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Extension: Stormwater management starts at home
Stormwater

Stormwater runoff can affect the quantity and quality of water that must be handled somewhere downstream. Excess runoff can contribute to flooding. 

Contaminated runoff can damage water, making it unfit for human consumption and wildlife habitat. Stormwater runoff is the rain and melting snow that flows off streets, rooftops, lawns, parking lots, open fields, and any other exposed area. 

The runoff carries with it whatever can be dislodged from the various sites, such as salt, soil, leaves, pesticides, fertilizers, oil, gasoline, and any other materials present on the surface. 

These materials are washed off a wide geographic area rather than originating from one point. That makes preventing contamination more important as well as more difficult.

Managing stormwater runoff is often considered the job of the local government, a subdivision developer, or possibly a homeowners’ association. 

Certainly, good planning and implementation by any or all these entities is important to a successful community stormwater management plan. 

However, it is also important that individual homeowners understand their role in stormwater management and their impact on the larger community.

Start at home

Reducing the quantity and improving the quality of stormwater runoff in a community can start with individual homeowners.  

Some stormwater best management practices can be implemented when first planning and building the home and designing the landscape. Others can be incorporated into day-to-day activities.


Day-to-Day Best Management Practices

• Avoid overuse of pesticides and fertilizers — use only the amount needed and apply only when necessary;

• Apply fertilizer and pesticides only onto target areas. Don’t spread fertilizer onto paved surfaces that drain to the storm sewer;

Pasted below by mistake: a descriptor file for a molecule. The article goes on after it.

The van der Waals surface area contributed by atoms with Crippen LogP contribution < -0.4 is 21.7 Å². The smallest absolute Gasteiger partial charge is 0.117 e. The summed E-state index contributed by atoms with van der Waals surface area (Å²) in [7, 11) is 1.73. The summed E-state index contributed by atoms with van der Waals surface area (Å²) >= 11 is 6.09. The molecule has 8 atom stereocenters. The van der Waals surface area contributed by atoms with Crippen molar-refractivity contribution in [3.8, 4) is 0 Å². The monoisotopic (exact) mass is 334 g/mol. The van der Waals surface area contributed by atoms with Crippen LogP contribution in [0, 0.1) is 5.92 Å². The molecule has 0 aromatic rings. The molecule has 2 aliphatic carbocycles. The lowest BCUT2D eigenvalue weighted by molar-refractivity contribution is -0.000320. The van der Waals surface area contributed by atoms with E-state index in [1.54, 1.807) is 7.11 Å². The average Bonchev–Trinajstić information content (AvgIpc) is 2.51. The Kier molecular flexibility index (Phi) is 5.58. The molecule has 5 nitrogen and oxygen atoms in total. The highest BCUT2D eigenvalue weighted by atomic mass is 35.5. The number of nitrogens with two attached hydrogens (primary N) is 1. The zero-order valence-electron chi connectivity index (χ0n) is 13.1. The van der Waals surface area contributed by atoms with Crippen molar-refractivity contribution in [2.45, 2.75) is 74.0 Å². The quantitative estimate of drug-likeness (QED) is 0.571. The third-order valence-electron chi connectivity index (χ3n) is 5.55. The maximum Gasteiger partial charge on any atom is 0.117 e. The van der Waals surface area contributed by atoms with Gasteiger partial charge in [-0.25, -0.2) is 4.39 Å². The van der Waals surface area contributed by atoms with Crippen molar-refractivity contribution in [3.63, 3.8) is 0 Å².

• Follow recommended watering practices. Avoid excess watering and don’t sprinkle water onto paved or other areas that drain into the storm sewer;

• Avoid compacting yard and garden soils because compaction impedes water infiltration;

• Avoid unnecessary pesticide, fertilizer, or water use by using plants adapted to the local area;

• Clean up hazardous material spills properly and don’t wash waste into the storm sewer;

• Store oil, gasoline, antifreeze, and other automotive products properly. Keep these substances tightly sealed and avoid leaky containers;

• Clean up oil or other vehicle fluid drippings. Do not store used vehicle parts on areas that drain to the storm sewer;

• Wash vehicles at a commercial car wash or on a non-paved surface to avoid drainage to the storm sewer;

• Avoid allowing pet waste to be dumped or washed into the storm sewer. Properly bury or flush the waste down a toilet into the sanitary sewer system for treatment. Reduce or avoid areas of concentrated pet waste;

• Mulch grass clippings and leave these on the lawn for natural fertility or use the clippings for composting;

• Keep grass clippings and leaves from washing into the storm sewer;

• Drain downspouts onto grassy areas. Collect water from downspouts for use around the home;

• Do not discharge sump-pump water onto paved surfaces that drain to the storm sewer;

• Mulch and seed bare soil as soon as possible to prevent the soil from eroding into the storm sewer.

Many of these best management practices may seem rather simple or small but used all throughout an entire watershed it can significantly contribute to improved storm water management.

For further agricultural questions, or 4-H inquires contact the Forsyth County Extension Office at 770-887-2418 or email us forsyth.extension@uga.edu.

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